As always, it’s a question of consistency with Henson – the talent is undeniable. It will be interesting to see how he follows up this impressive outing against another tough frontcourt Wednesday against San Antonio.

Tyler Ennis, PG 23 MIN | 2-6 FG | 0-0 FT | 0 REB | 1 AST | 0 STL | 1 BLK | 1 TO | 5 PTS | +6 +/-

Ennis was a key stabilizer in the first quarter as the Bucks were digging themselves out of a 15-0 hole. He hit his first two shots – a floater and an uncontested three-pointer – and threw a nice lob to Henson, who was fouled. He didn’t do much the rest of the game, but there were sure signs of growth: calming the first unit as the primary ball handler, leading an effective second unit, and only turning the ball over once in 23 minutes.

Jerryd Bayless, PG 34 MIN | 4-11 FG | 6-6 FT | 8 REB | 5 AST | 0 STL | 0 BLK | 2 TO | 14 PTS | +10 +/-

Bayless, who returned from his ankle injury, was generally solid. He dished out five assists, played within himself, and hit a big floater with three minutes left to bring the Bucks within two.

However, no matter how productive the Bucks are moving the ball throughout the game, their point guards – Brandon Knight before, Bayless and Carter-Williams now – frequently try to shoulder the scoring burden down the stretch and opt for largely inexplicable, unsuccessful isolation basketball. With about a minute left and the Bucks down three, Bayless isolated and bricked a fadeaway midrange jumper. Then, with nine seconds remaining and the Bucks down one, Bayless drove, was walled off by his defender, and threw a panic pass off Giannis out of bounds. It would have been a game-ending turnover had Middleton not called a timeout.

Bayless also grabbed eight rebounds, partly as a beneficiary of uncontrolled tap-outs from Milwaukee’s big men, who were battling with Davis, Asik and Ajinca.

Johnny O’Bryant III, PF DNP COACH’S DECISION MIN | FG | FT | REB | AST | STL | BLK | TO | PTS | +/-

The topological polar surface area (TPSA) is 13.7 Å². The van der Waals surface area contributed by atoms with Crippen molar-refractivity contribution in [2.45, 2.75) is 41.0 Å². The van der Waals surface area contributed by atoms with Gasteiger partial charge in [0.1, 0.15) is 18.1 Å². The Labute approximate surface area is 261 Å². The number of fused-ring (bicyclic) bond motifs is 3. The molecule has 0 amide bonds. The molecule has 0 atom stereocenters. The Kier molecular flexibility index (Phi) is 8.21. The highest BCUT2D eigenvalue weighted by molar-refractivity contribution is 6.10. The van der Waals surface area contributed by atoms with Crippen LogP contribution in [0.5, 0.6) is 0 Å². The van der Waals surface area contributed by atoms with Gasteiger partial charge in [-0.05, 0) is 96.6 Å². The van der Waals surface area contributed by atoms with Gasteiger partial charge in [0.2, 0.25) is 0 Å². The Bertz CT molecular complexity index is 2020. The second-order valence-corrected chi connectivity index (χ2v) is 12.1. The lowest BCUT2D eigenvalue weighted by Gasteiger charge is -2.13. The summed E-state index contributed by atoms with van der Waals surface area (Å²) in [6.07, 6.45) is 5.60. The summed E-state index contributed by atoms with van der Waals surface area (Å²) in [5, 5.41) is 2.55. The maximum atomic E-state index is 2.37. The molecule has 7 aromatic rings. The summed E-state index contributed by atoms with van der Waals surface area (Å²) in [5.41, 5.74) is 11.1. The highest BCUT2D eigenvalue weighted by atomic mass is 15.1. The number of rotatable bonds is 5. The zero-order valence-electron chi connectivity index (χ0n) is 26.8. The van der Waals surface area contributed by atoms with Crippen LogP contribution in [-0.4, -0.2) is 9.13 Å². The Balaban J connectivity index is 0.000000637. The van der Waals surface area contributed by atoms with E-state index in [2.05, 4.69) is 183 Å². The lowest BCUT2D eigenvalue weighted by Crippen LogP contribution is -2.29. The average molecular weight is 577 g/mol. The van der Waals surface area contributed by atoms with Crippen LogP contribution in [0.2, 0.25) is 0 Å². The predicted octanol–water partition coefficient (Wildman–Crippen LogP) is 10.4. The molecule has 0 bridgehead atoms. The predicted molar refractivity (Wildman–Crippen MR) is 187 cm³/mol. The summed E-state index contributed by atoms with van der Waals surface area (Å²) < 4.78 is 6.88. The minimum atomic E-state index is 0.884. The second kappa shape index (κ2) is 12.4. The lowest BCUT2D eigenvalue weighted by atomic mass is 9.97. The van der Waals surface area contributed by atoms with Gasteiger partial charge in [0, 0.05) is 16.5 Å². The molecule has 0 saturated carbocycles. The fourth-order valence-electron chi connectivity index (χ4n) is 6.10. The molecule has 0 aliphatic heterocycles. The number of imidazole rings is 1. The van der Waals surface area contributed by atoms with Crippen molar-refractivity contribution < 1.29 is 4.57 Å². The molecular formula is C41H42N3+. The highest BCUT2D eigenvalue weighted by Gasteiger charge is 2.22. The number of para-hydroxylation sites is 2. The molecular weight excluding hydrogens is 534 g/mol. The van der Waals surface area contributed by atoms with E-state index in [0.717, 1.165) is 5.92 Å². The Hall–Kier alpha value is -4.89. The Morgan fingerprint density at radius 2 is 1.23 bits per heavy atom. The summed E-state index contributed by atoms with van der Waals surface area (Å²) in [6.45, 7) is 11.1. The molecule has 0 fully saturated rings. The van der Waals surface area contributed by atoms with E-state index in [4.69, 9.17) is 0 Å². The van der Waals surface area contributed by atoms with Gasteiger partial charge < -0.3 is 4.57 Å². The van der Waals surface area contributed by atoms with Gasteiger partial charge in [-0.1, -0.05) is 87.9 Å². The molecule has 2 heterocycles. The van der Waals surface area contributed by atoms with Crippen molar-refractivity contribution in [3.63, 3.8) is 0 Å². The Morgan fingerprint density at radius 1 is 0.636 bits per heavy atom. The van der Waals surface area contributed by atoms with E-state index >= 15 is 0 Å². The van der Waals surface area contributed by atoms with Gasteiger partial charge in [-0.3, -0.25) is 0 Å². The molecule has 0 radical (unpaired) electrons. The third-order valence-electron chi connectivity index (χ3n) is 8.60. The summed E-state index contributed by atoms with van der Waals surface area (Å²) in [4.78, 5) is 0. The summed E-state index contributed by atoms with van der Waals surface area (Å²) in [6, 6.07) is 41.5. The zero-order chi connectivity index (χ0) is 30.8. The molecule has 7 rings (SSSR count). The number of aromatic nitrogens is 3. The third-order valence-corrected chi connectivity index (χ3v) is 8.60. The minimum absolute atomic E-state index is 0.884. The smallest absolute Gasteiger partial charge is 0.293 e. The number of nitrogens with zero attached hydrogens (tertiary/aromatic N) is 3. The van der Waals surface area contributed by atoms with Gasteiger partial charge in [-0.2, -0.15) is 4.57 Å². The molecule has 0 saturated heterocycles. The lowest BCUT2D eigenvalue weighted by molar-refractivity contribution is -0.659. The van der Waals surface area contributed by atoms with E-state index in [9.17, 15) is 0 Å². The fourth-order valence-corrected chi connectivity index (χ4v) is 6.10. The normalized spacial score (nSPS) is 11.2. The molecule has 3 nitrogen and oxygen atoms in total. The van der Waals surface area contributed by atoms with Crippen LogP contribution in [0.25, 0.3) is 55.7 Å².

DNP-CD

Jared Dudley, SF DNP BACK SPASMS MIN | FG | FT | REB | AST | STL | BLK | TO | PTS | +/-

DNP-Back spasms

Miles Plumlee, C DNP COACH’S DECISION MIN | FG | FT | REB | AST | STL | BLK | TO | PTS | +/-

DNP-CD

O.J. Mayo, SG DNP RIGHT HAMSTRING MIN | FG | FT | REB | AST | STL | BLK | TO | PTS | +/-

DNP-Right hamstring soreness

Five Things We Saw

  1. Basketball is a game of runs, as the saying goes. This game was far from an exception. The Pelicans started on a 15-0 run. The Bucks used a 17-3 run at the start the second quarter to tie the game at 35 and briefly take a three-point lead. The Pelicans answered with a 7-0 run of their own. The Bucks then went on a 6-2 run to end the half, taking a 44-42 lead into halftime. The Pelicans started the second half akin to their first, opening with a 14-3 run. The Bucks answered with a 9-0 run to tie the game at 56-56. The Pelicans ended the quarter on a 14-6 run – which included a 7-0 stretch – taking a 70-62 lead into the final frame. The Bucks crawled back again to tie the game at 80 on a rebound and putback by Ilyasova with two minutes left. Gordon then drilled a three to break the tie. Bayless converted four free throws – with a Davis midrange jumper in between – to bring the Bucks within one with 30 seconds remaining. The Bucks had an opportunity to take the lead in the closing seconds, but Ilyasova missed a wide-open three.
  2. Ajinca scored New Orleans’ first bench points at the end of the third quarter. In all, Milwaukee’s bench outscored New Orleans’ 33-10.
  3. Davis had his shot blocked six times, according to NBA.com. That seems like a lot.

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11 Comments

  1. The big story, to me, is coach Kidd continuing to go small ball, and doing it for the entire game. I know that’s repetition on my part for continually pointing that out, but remember it’s also repetitious for Kidd to go with undersized lineups seemingly 99 percent of the time.

    Along those lines, I think Zaza has played really well for us, and Ers has had his moments, perhaps playing pretty well overall., but seemingly highly inconsistent. I like those guys, but in limited roles off the bench, especially if they’re not going to be part of the Bucks for all that long.

    There’s no way Ers should be playing 36 minutes, while John Henson plays 24, and Miles Plumlee 0. As for Zaza, he shouldn’t be finishing games instead of John, although perhaps maybe with John in some situations. As I think rowe has claimed, perhaps it’s John who’s not long for the Bucks. To have the stellar third quarter he did, and then to be taken out of the game for the final 10 minutes or so, is a real slap in the face. John may not want to come back with the Bucks — and for good reason. I’m not sure the Bucks deserve him!